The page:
Clare County Council

How do we know this information?

Clare refused our FoI and only partly responded to our AIE. Only 4 out of 47 Councils did this. They specifically refused to disclose rates from the Ardnacrusha Dam and Moneypoint power station – every other Council disclosed their rates for big installions like this. We are working with Tailte to see if we can get this information separately. Also see last section of this report below.


Clare like most Councils in Ireland has no plan for the energy transition.

On-site Renewables Clare County Council had no renewable energy installed on its premises to save money.

Own Investments Clare had no PV / wind farms of its own to generate cash to support front line services common in English County Councils. See West Suffolk

Efficiency Plan Surprisingly Clare claimed to be one of the few Councils in Ireland not to have an energy efficiency plan.

Nor do they have no system to record cumulative annualised savings. Even small Councils like Louth and Cavan are able to justify further money-saving investments as they are both acan demonstrate annualised savings more than €300,000pa.

Rates Out of 9 renewable energy types Clare could only identify windfarms paying rates in its area. These, along with rates from the National Grid provided only 8% of Clare’s rates. This is very low for a Western County. It is very unlikely that their senior management or finance teams are aware of this. The real figure is probably higher as there are issues with Council finance systems in the Republic which do not have ‘codes’ allowing them to ‘see’ data for most renewables.

As a result, Clare’s Management and Councillors are probably not aware of the potential benefits to their ratepayers from localising renewables given the projected six-fold expansion of rates for renewables expected over the next 15 years. See link to how N.I. councils can ‘see’ all types of renewables.

While there are no plans to fix the coding issues, see Donegal Council for solution. 

Clare did not know what the National Grid contributed in rates but we found it to be €1.6 million plus 1/2 million euro pa for fossil fuel or gas pipelines. See our research on this here  Tailte centrally calculated values.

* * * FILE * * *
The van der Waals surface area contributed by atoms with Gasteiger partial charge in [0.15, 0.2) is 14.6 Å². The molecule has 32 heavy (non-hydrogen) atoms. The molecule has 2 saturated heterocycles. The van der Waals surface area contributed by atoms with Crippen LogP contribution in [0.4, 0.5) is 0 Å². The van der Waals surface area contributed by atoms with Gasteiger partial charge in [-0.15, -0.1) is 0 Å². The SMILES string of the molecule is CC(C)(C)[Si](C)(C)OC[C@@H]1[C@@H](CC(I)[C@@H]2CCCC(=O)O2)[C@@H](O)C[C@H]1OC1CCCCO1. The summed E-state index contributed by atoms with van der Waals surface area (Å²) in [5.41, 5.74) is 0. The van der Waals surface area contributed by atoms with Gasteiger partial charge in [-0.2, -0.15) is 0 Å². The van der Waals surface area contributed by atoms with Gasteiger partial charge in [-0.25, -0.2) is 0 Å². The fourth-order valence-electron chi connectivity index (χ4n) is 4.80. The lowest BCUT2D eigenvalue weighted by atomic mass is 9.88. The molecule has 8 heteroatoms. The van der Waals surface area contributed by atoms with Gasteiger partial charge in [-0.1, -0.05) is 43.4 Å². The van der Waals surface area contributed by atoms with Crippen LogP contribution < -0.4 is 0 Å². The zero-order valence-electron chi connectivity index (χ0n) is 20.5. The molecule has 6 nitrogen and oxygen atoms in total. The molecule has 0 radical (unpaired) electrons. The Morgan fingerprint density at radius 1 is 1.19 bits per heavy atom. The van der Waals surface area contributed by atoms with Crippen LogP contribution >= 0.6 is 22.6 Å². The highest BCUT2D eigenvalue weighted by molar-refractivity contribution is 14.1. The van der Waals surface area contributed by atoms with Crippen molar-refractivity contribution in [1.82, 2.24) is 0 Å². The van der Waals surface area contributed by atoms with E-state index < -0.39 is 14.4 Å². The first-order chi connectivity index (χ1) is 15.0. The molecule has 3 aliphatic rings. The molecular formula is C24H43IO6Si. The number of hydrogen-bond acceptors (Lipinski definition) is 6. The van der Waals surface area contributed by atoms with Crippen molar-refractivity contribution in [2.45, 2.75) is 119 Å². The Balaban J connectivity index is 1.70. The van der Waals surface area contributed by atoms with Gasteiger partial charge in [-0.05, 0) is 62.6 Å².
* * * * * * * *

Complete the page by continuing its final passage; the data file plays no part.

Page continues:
Organised Plan The Council appears to have no plans to maximise the financial benefits to itself of the energy transition. The Council is likely unaware of the upcoming expansion of rates along with ‘green energy jobs’ forecasted to grow to 125,000 in the South and by 42,000 in the North by 2030. Energy will be the biggest percentage of most Councils rates by 2030. But only for those who plan ahead or get lucky like hapless Leitrim.

See the breakdown summary of the Council here:

Annual €
Rates Income from Renewable Energy Projects € 1,343,234.92
Income from Council’s own renewable energy nil
Cumulative annualised savings from energy savings campaign € None? !
Savings from the electrification of Council’s vehicle fleet nil
Rates Income from fossil fuel plants and gas networks € 537,719
Rates Income from grid infrastructure and related plant €1,639,143.36
Total  (we are checking Ardnacrusha and Moneypoint to see if they are included in this) € 3.5 million pa

Council’s Reply

We are currently crafting a request for the 22/23 Financial Year aimed at investigating their preparedness for the energy transition. It will be backed by professional Legal and Accounting advice and will be far more comprehensive. We have learnt a lot from this last exercise.

We will be using the European Directive on Environmental information. This mandates European public bodies to provide all environmental related information to be published to a fulsome extent, at no extra cost.

We will be going back to Clare with this new template. We will be publishing both the request and the answer from Council. We will be letting the Council know that their response will be published.

A PDF of the Council’s EU Directive response will be here soon.